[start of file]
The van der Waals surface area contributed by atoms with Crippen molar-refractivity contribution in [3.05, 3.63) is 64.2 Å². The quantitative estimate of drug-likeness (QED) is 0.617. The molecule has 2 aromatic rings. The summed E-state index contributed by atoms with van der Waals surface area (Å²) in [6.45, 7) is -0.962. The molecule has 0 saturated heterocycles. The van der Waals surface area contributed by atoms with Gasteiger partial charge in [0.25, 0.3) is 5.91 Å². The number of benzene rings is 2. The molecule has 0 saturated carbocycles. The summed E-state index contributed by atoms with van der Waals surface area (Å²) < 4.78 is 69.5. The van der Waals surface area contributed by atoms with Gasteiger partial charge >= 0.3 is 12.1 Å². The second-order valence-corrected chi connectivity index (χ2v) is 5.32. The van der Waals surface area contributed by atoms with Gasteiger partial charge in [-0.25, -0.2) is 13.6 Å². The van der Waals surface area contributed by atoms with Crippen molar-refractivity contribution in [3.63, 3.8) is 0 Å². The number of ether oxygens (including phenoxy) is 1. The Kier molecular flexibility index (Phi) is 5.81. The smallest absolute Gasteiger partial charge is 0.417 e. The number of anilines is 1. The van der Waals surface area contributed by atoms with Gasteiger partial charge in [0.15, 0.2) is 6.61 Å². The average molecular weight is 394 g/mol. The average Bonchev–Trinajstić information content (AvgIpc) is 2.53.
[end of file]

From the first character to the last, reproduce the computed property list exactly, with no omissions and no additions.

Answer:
The van der Waals surface area contributed by atoms with Crippen molar-refractivity contribution in [3.05, 3.63) is 64.2 Å². The quantitative estimate of drug-likeness (QED) is 0.617. The molecule has 2 aromatic rings. The summed E-state index contributed by atoms with van der Waals surface area (Å²) in [6.45, 7) is -0.962. The molecule has 0 saturated heterocycles. The van der Waals surface area contributed by atoms with Gasteiger partial charge in [0.25, 0.3) is 5.91 Å². The number of benzene rings is 2. The molecule has 0 saturated carbocycles. The summed E-state index contributed by atoms with van der Waals surface area (Å²) < 4.78 is 69.5. The van der Waals surface area contributed by atoms with Gasteiger partial charge >= 0.3 is 12.1 Å². The second-order valence-corrected chi connectivity index (χ2v) is 5.32. The van der Waals surface area contributed by atoms with Gasteiger partial charge in [-0.25, -0.2) is 13.6 Å². The van der Waals surface area contributed by atoms with Crippen molar-refractivity contribution in [3.63, 3.8) is 0 Å². The number of ether oxygens (including phenoxy) is 1. The Kier molecular flexibility index (Phi) is 5.81. The smallest absolute Gasteiger partial charge is 0.417 e. The number of anilines is 1. The van der Waals surface area contributed by atoms with Gasteiger partial charge in [0.15, 0.2) is 6.61 Å². The average molecular weight is 394 g/mol. The average Bonchev–Trinajstić information content (AvgIpc) is 2.53.